According to current statistics, millions of people use various social media applications every single day. And the chances are that you are also one of those people. This is why it is important for you to take the necessary steps and protect all your private information that might be present on your social media handle. If someone hires the best detective agency in Delhi, they will surely look into your social media.

Most social medial applications come equipped with a strong privacy setting that you can activate to protect yourself and your information from total strangers on the internet. Also, you can select the people who can view what you post or share on your social media profile. This goes a long way in keeping your information safe.

  1. Avoid Using Public Storage

When we think of sharing information, then the first thing that comes to our mind is social media. But that is not where the privacy issue ends. Instead, there are also many other ways through which you might be sharing your information. And one such way is to use online sharing platforms for storing private information.

For example, there are many people who save their passwords, videos, photographs, and other documents on Google Drive. And while it is fine to upload some stuff to Google Drive that you mean to share but when it comes to saving your private information, then applications like Google Drive and Dropbox should not be the ideal choice.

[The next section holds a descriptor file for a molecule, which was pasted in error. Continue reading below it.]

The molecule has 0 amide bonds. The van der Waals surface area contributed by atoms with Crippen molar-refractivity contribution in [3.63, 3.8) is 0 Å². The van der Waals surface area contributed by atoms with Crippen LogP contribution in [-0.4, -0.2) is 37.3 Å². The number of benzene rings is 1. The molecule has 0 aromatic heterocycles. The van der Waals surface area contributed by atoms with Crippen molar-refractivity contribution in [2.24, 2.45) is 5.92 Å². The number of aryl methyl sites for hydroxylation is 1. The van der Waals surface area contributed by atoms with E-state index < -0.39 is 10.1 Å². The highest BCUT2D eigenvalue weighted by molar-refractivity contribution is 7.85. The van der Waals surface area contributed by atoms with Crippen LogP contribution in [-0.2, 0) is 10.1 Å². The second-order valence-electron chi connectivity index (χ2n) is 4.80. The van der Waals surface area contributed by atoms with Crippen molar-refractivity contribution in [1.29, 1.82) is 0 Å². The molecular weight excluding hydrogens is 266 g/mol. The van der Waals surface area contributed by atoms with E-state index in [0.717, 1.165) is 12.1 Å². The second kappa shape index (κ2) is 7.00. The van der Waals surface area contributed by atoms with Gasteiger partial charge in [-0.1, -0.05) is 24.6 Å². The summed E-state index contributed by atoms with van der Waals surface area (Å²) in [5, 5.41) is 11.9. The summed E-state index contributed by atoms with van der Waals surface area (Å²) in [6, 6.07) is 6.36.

1. Evade Trackers

Surfing the internet is not possible without visiting various websites. And every single time that you visit a website, your browser is disclosing a bunch of information about you. This information is often used by marketers to target you with ads. But this information can also be misused. So, it is suggested that ideally, people should use private browsing services. This option is definitely better than browsing in incognito mode.

  1. Secure Everything

Let’s consider a scenario in which you lost your device or a situation in which a hacker is trying to hack your device. In both of these situations, the only tactic or weapon that can protect your private information is your password.

This is why you must make sure that all of your devices are password protected. You also need to ensure that you have a strong password. It is suggested that you should use a combination of alphabets, numbers, and special characters. When it comes to privacy, you can not let anything slip through the cracks. The biggest reason why I’m saying this is because even a small mistake can make such a big hole in your privacy.

  1. Keeping Your Electronic Devices Safe

Sometimes you can follow all the precautions, but a hacker might still find a way to try and steal your private information. And it is vital for you to also be prepared for a situation like that. This means that you should make sure to install an antivirus program in all of your devices irrespective of whether you are using those devices at your home or outside. You should also set up a firewall on your computer. It is very important to protect your electronic devices safe as a whistle. In today’s day and world, the biggest threat to your privacy is through electronic devices.